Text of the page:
It was a preventable tragedy. But complacency of our health workers at the national referral hospital resulted in the death of 11 babies in 19 days.
This tragedy should have jolted the conscience of the nation, which is quick to light butter lamps on the demise of foreigners but offers no word of condolence when our children die.
The nation is in the middle of an election but for our politicians who are promising more and calling for change and continuity, the death of infants find no place in their campaigns.
We should be ashamed. But we are not.
Compassion compounds complacency and the question of accountability remains. Question the country’s largest hospital, equipped with disgruntled health workers and modern equipment, of its lapses, and the hospital goes on the defence.
Maybe if it had spent as much time and resources to its neonatal intensive care unit and the hospital’s water supply system as it had in converting its parking space into a commercial centre, the 11 infants would still be alive. Of what use are the over 200 standard operating procedures when one of the immediate actions taken was reminding health workers to wash their hands before touching the babies.
Several actions are claimed to have been taken to control the spread of the infection. The NICU was disinfected while tests confirmed that the hospital’s water supply was contaminated. Water supply tanks were cleaned but the problem was with the distribution lines, not the water tanks. In the death of the 11 babies, we saw the consequence of Thimphu Thromde’s inefficiency in providing safe drinking water. The audit authority has already pointed out poor safeguard of the water infrastructures and inefficient distribution lines. It had found that the Motithang water treatment plant, one of the tanks that supply water to the hospital, was turbid during monsoon. Turbid water may have no direct health effects but the audit authority noted that it has health risk in the long run because it can interfere with disinfection and provide a medium for microbial growth. It also indicates the presence of disease-causing organisms including bacteria and viruses.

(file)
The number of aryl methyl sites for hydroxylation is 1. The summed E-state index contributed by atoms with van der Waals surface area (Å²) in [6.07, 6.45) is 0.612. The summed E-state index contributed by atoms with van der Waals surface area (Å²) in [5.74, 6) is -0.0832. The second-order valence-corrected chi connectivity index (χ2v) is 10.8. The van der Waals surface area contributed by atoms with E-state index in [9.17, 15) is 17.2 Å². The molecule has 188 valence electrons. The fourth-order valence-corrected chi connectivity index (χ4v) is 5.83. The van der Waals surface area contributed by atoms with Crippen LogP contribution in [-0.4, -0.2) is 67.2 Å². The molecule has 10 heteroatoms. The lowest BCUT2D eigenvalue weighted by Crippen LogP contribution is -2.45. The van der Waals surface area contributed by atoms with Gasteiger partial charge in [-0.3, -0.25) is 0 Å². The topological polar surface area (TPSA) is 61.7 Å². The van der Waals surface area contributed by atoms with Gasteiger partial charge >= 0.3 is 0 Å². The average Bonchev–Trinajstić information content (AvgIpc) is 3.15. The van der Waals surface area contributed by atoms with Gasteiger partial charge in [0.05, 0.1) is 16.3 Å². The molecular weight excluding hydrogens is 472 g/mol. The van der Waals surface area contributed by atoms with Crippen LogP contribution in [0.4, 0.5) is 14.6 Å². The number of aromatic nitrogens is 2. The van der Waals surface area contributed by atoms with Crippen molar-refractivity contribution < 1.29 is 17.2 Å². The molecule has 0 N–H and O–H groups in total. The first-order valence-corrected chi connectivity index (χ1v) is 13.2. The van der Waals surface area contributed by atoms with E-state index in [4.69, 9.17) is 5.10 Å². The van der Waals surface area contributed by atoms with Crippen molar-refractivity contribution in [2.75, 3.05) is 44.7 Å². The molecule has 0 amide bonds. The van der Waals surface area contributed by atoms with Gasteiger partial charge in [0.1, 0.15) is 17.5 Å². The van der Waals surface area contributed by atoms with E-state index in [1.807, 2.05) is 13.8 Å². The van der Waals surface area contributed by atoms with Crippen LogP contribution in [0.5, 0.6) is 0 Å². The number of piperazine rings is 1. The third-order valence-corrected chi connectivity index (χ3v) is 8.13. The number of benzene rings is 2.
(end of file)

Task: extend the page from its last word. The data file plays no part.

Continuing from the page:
The thromde should be held as accountable for the deaths of the 11 babies as the hospital. The health ministry, the authority that oversees the hospital has asked for reports on the mishap. Given the various infection control measures put in place, asking for reports is not enough to fix accountability and regain the declining confidence of the people in our healthcare system.
Neo-natal death is responsible for 55 percent of the under-five deaths in Bhutan, according to a recent report. The lack of confidence in our health workers to save the lives of infants was evident when they were adamant in revising the targets in the annual performance agreements. Our health workers knew that the system was not equipped to prevent deaths, let alone save lives.
The country is in the midst of selling dreams to the people, overwhelmed by allegations, slander, half-truths and fake news. In telling us that we are all responsible, the premature death of the 11 babies has woken us up to the realities confronting the nation.